Many folks hesitate to spay or neuter their pet, fearing that it’s painful and wondering what the actual benfits are. Here is a discussion of the procedure and why you should consider it for your dog.
What is it?
Both operations are performed while the dog is under anesthesia. Your veterinarian may want to keep your dog under observation for anywhere from a few hours to several days. The length of the stay is dependent on your dog’s age, size, and health. Do not leave your dog overnight at the vet’s office if they do not have techs in attendance.
Certain procedures will require that you bring the dog back in a week to ten days for suture removal. Your veterinarian will be glad to answer any questions you may have about spay or neuter procedures, as well as help you determine the best age at which you should sterilize your dog.
Spaying or neutering is good for your dog
- Spaying and neutering helps your dog live a longer, healthier life.
- Spaying and neutering reduces, or can eliminate, a number of health problems that are difficult and/or expensive to treat.
- Spaying greatly reduces the chance of mammary cancer, especially if your dog is spayed before her first estrous cycle, and also eliminates the possibility of uterine or ovarian cancer.
- Neutering will decrease the possibility of prostate disease and eliminates testicular cancer.
Spaying and neutering offers benefits for you too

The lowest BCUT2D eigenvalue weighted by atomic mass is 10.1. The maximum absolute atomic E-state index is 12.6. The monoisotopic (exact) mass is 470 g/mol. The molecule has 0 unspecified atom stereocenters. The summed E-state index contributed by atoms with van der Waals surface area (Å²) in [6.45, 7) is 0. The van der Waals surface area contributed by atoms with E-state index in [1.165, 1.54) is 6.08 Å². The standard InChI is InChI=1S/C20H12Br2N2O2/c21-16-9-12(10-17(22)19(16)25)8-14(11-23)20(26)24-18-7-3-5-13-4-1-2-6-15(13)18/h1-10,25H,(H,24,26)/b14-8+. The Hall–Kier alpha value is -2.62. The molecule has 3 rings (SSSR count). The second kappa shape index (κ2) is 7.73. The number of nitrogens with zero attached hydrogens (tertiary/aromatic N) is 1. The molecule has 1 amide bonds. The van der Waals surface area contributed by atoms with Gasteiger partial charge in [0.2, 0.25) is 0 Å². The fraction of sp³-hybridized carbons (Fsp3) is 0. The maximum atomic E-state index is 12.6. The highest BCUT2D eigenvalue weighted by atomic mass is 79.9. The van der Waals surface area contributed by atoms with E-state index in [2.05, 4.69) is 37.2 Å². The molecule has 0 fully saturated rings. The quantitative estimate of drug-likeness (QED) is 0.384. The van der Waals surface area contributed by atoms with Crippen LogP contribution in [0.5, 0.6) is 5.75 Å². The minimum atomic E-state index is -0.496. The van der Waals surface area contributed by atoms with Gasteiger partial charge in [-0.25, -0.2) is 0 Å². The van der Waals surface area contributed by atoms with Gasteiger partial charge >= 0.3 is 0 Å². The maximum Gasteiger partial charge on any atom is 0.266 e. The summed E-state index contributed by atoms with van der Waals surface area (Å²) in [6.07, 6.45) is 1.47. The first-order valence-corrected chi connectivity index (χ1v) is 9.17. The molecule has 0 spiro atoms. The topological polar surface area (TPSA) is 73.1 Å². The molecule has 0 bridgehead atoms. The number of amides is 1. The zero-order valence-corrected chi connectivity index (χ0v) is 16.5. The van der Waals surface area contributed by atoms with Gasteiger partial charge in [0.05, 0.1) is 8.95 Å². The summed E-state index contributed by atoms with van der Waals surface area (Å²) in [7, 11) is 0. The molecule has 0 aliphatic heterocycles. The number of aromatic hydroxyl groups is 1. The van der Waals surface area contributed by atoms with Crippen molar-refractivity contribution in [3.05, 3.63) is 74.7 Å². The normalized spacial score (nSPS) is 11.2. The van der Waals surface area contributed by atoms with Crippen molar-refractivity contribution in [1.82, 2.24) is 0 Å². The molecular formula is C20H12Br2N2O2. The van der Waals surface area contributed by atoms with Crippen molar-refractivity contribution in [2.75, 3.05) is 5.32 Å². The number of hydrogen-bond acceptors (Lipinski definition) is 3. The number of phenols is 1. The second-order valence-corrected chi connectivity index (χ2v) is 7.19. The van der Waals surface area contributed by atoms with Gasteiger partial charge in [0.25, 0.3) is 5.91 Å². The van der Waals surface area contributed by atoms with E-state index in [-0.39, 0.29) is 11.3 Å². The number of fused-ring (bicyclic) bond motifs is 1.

- Spaying and neutering makes your dog a better, more affectionate companion.
- Neutering dogs makes them less likely to spray and mark territory.
- Spaying a dog eliminates her heat cycle, which lasts an average of six to 12 days, twice a year. Females in heat can get blood on your furniture, exhibit nervous behavior, and attract unwanted male dogs to your home.
- Dogs that are not sterilized often have more behavior and temperament problems than dogs that have been spayed or neutered.
- Spaying and neutering can make digs friendlier, less likely to bite.
- Neutering makes dogs less likely to wander looking for females or get into fights.
Spaying and neutering are good for your community
- Communities spend millions of dollars to control unwanted dogs.
- Irresponsible breeding is the root cause of most vicious dog bites and attacks.
- Animal shelters around the country are overburdened with surplus dogs.
- Stray and homeless dogs get into trash containers, urinate and defecate on private lawns and/or public property, and frighten or anger people who do not understand their misery or needs.
- Some stray dogs scare away or kill wildlife and birds.
The cost to spay or neuter your dog is relatively low if you consider all the benefits you and your dog will reap over his lifetime, as well as the satisfaction of knowing you are doing your part to prevent the birth of even more unwanted animals.
Source: Adapted from the HSUS